Wednesday, November 28, 2007

Still ringing in my head

is the somber melody from yesterday. But it's been transposed from a minor up to a major :)

The lovely line yesterday came from the poem, Auguries of Innocence. Auguries is derived from the Latin, augur, which means soothsayer or omen. Penned by William Blake, the poem in its entirety can be found here. Now this is a man who really understood BEAUTIFUL.

Tuesday, November 27, 2007

A more somber melody might go like this:

"To see a world in a grain of sand, and heaven in a wild flower, hold infinity in the palm of your hand, and eternity in an hour."

I just remembered this line from Tomb Raider.

There is something so timeless and beautiful about a grain of sand that this truly lovely rhyme may not do it proper justice.

Today was kind of like just another a day in a perfectly ordinary string of days, and yet it was not. Somehow, just going through a simple day as today seemed strangely extraordinary. I got up. I looked at the brightly lit sky. I shivered in the deceptively bitter cold. I walked. I read. I listened. I talked. I learned. I laughed. I welled up with emotion. I smiled. I grew wistful.

I contemplated becoming a day older and hopefully wiser. I wonder how many people in the world had the exact same thought as I did today? How many people had it ever?

Good people of the world: Raise your hands please if you have.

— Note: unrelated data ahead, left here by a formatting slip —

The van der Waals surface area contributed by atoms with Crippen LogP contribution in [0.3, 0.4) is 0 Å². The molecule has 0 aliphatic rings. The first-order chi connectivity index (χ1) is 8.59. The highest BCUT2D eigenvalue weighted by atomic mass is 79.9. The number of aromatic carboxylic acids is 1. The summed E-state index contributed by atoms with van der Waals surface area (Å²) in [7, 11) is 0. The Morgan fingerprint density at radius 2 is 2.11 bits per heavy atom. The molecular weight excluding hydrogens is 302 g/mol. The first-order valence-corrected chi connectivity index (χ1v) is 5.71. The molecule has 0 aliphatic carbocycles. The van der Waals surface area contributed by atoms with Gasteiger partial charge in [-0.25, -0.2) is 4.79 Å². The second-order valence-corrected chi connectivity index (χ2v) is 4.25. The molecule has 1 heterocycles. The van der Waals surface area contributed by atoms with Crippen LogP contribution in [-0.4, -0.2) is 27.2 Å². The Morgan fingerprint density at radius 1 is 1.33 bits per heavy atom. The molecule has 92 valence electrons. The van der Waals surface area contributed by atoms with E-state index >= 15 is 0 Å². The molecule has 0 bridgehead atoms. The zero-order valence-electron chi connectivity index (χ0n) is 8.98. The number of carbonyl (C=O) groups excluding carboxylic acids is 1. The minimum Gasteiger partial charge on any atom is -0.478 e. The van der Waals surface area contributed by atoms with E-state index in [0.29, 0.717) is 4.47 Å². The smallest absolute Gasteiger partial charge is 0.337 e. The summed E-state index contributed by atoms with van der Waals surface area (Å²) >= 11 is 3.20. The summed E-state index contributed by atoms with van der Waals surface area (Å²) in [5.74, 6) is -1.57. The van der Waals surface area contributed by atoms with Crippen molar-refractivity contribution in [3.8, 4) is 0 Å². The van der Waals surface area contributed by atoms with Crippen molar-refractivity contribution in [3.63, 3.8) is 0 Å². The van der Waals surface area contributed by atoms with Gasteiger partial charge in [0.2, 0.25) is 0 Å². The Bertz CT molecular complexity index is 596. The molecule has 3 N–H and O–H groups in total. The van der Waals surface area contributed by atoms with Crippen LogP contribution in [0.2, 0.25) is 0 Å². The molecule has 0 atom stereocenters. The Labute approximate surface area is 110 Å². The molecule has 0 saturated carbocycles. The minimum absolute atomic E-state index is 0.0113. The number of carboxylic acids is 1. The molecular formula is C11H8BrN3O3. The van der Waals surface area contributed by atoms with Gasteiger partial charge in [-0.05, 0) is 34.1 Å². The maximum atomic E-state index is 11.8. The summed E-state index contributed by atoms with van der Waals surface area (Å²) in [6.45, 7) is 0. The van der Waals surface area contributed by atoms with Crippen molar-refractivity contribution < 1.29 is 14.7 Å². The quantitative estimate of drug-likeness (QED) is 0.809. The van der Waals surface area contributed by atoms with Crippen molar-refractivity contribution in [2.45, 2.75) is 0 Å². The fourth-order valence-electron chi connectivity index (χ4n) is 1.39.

Sunday, November 25, 2007

Fat or Muscle

weighs more?
Or is this just a density issue?

On the latest episode of the show that pits "beauties" against "geeks," the cigar model (girl) and the owner of 10,000 comics (boy) were arguing about this precise issue. How very a propos for a little post-Turkey banter, eh? :)

Comic-boy claimed that fat and muscle weigh the same, and it's just a density issue, in which muscle is denser than fat. Cigar modelette countered that muscle does indeed weigh more than fat.

Hmm, well ....

If something is MORE DENSE, then that would mean that it has more mass divided by volume, which would mean that for the same volume, the denser stuff would ALSO WEIGH MORE.

And if something WEIGHS MORE than something else, then something would have to have more mass, which can be achieved by the something being more dense or there being just such a large volume of the something that the sheer amount of the something overwhelms a denser competitor. In short, something that WEIGHS MORE is ALSO MORE DENSE than something else of comparable volume.

Thus reason would indicate that for comparable volume of stuff, MORE DENSE and WEIGHS MORE are inseparable!

Same concept is shown at this link below, but with more sources

Cigar modellete and comic-boy, you're BOTH right or wrong, depending on what kind of people you are :)

Monday, November 19, 2007


always made me think twice. It's been such a long time since I started learning English as a second language that I don't remember whether I first learned about Turkey, the country, or turkey, the bird. I'm inclined to think that it was turkey the bird, because Mrs. McGrady and her army of lunch ladies at Captain elementary would make a rotating parade of mystery meats, of which turkey was one of the less mysterious and more trustworthy. But I digress.

I had always suspected that the bird had something to do with the eponymous country, but only today did I find out the real story from where else but Wikipedia! According to the all-knowing Wikipedia, the following is the story behind the naming of America's favorite cold season mascot between Halloween and Christmas: